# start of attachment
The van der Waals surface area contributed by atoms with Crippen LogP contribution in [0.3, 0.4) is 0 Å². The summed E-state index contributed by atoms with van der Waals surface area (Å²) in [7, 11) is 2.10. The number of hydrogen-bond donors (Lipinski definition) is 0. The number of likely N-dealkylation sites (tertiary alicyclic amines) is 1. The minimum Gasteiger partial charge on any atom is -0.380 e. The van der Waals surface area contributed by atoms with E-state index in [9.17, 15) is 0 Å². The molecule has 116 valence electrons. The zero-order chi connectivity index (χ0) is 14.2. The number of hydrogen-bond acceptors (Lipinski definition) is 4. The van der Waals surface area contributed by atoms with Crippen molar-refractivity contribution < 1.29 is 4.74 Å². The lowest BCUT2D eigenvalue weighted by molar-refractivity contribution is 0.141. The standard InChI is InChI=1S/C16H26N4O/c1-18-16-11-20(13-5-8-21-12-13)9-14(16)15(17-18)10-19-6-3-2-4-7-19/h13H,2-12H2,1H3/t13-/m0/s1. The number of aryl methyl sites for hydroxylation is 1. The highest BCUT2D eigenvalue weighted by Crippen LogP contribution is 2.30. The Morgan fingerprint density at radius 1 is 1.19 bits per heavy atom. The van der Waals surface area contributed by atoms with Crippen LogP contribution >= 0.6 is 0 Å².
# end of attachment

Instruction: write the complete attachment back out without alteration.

The van der Waals surface area contributed by atoms with Crippen LogP contribution in [0.3, 0.4) is 0 Å². The summed E-state index contributed by atoms with van der Waals surface area (Å²) in [7, 11) is 2.10. The number of hydrogen-bond donors (Lipinski definition) is 0. The number of likely N-dealkylation sites (tertiary alicyclic amines) is 1. The minimum Gasteiger partial charge on any atom is -0.380 e. The van der Waals surface area contributed by atoms with E-state index in [9.17, 15) is 0 Å². The molecule has 116 valence electrons. The zero-order chi connectivity index (χ0) is 14.2. The number of hydrogen-bond acceptors (Lipinski definition) is 4. The van der Waals surface area contributed by atoms with Crippen molar-refractivity contribution < 1.29 is 4.74 Å². The lowest BCUT2D eigenvalue weighted by molar-refractivity contribution is 0.141. The standard InChI is InChI=1S/C16H26N4O/c1-18-16-11-20(13-5-8-21-12-13)9-14(16)15(17-18)10-19-6-3-2-4-7-19/h13H,2-12H2,1H3/t13-/m0/s1. The number of aryl methyl sites for hydroxylation is 1. The highest BCUT2D eigenvalue weighted by Crippen LogP contribution is 2.30. The Morgan fingerprint density at radius 1 is 1.19 bits per heavy atom. The van der Waals surface area contributed by atoms with Crippen LogP contribution >= 0.6 is 0 Å².